By now, you probably know about Keith Lamont Scott. You’ve probably seen images of his lifeless body on the ground. You’ve probably heard the devastated voices of his grieving family members. By now, you probably know that Keith Lamont Scott was killed by a police officer last week in Charlotte, North Carolina.
However, you are probably not familiar with the name, Brentley Vinson. You are perhaps unaware that, like most in his position, he is probably suffering from post-traumatic disorder. You are probably unaware that Brentley Vinson is a police officer—the officer who killed Keith Lamont Scott. You are probably unaware that Brentley Vinson is also a Black man. You are probably unaware that Brentley Vinson is a faithful member of Central Church of God in Charlotte, North Carolina. You see, Brentley Vinson is a believer.
Last Tuesday, Brentley Vinson and three other police officers were on the search for an unidentified suspect at an apartment complex in Charlotte, North Carolina. However, an encounter between the police officers and Keith Lamont Scott at the complex culminated in Scott’s death.
Instantaneously, Scott’s grieving family, local groups, and Black Lives Matter, insisted that White police officers murdered Keith Lamont Scott in cold blood while he was reading a book in his car.
Black Lives Matter and other social justice groups are often tagged as social justice warriors. And given their vigilance, rage, and sharp, penetrating, sword-like words, the term social justice warrior is appropriate. However, since social justice is often carried out on social media— and not the courtroom—through trendy words of 140 characters or less, perhaps, Black Lives Matter are less like warriors, and more like: judge, jury, and prosecutor.
Within hours after Keith Lamont Scott’s death, Black Lives Matter leaders and supporters—many of whom are believers—virtually charged, prosecuted, and convicted Brentley Vinson, whom they presumed was White, of murdering Keith Lamont Scott. Apparently, Keith Lamont Scott’s life matters to Black Lives Matter; Brentley Vinson’s life does not.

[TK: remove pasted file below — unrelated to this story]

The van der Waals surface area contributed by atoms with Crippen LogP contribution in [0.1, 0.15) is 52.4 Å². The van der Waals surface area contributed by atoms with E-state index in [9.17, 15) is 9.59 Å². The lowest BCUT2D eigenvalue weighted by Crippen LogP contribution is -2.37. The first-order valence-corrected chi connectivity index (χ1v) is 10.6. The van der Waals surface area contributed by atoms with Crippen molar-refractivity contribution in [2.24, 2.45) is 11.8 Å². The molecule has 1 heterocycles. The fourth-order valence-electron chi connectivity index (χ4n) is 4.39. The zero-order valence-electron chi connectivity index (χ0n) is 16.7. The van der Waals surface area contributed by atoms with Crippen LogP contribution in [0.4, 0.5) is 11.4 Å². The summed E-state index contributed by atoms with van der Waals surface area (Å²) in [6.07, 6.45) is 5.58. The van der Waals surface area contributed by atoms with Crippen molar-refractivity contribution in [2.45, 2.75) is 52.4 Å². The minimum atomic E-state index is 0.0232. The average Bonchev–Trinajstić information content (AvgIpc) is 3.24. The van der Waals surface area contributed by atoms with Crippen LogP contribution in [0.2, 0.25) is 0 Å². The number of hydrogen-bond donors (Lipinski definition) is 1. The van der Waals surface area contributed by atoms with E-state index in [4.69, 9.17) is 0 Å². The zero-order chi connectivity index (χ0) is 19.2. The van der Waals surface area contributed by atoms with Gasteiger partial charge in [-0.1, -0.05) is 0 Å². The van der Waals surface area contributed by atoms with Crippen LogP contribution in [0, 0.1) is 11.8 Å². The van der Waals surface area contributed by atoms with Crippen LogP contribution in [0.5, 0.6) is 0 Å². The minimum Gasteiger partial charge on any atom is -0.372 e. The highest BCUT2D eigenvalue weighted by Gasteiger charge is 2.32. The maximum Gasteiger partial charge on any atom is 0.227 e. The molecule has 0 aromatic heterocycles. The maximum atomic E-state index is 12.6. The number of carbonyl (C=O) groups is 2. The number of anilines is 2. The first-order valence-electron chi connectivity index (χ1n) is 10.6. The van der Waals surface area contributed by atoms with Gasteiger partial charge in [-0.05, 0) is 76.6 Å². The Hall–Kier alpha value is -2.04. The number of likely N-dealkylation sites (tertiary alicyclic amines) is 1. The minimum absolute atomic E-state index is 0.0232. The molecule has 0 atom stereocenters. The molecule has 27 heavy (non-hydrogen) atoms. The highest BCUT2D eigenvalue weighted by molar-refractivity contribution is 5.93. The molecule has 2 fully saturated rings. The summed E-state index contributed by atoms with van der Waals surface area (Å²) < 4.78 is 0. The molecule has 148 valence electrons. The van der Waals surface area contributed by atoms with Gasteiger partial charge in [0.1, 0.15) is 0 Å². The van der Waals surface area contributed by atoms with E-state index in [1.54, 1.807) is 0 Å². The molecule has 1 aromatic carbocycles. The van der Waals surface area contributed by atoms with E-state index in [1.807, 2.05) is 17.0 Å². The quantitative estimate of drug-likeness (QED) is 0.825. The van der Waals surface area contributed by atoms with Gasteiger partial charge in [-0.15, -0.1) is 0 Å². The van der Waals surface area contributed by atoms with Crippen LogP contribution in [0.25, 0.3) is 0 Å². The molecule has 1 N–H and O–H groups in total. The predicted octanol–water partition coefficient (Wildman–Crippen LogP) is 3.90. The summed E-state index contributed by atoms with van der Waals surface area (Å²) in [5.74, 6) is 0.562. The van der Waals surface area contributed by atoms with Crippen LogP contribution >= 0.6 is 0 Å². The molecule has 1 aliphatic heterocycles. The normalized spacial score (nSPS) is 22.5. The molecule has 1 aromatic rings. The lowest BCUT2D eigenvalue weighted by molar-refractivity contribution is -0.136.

Days after the shooting, there is now evidence suggesting that Brentley Vinson may have been justified in his actions. Video footage reveal that Keith Lamont Scott exited his car upon seeing the police officers, he was then ordered to drop his gun—which is reportedly a stolen gun—several times, but apparently refused to do so, before Brentley Vinson shot and killed him.
Nevertheless, I confess that I do not entirely know or understand what happened between Keith Lamont Scott and the police officers. I am not particularly interested in defending either Keith Lamont Scott or Brentley Vinson. I am neither a judge, jury, nor a prosecutor.
I am simply suggesting that for the sake of Brentley Vinson, for the sake of the White photographer who was nearly burned alive by rioters, for the sake of several injured civilians and police officers during the riots, for the sake of murdered Justin Carr—whose murder Black Lives Matter rashly and falsely blamed on police officers—during the Charlotte riots: do not conform to Black Lives Matter’s rash and destructive rhetoric.
Considering that the Bible says, “He who justifies the wicked and he who condemns the righteous are both alike an abomination to the LORD (Proverbs 17:15)”, shouldn’t we be, “quick to hear, slow to speak, slow to anger (James 1:19) on this issue?
In other words, we should be: quick to wisdom, quick to humility, quick to patience, quick to love, and slow to slander.
Ultimately, we should be like our God, whom the Bible describes as, “merciful and gracious, slow to anger and abounding in steadfast love (Psalm 103:8).”
If we were outraged by the mere possibility that a racist White police officer may have have murdered Keith Lamont Scott, but remained unmoved and uncaring about the videos of enraged Black rioters in Charlotte beating up on homeless and defenseless white men, for example, what does that say about us?
If our hatred for racism and police brutality causes us to slander others, including even our own brothers like Brentley Vinson, then perhaps, our hatred for racism and police brutality is not rooted in a Christ-centered hatred for sin, but instead, it may be rooted in a self-centered, bitter, and sinful heart. And if that’s the case, as we continue to examine police officer’s characters and conduct, we should examine our own characters too. Lest we become more like Black Lives Matter, and less like Christ.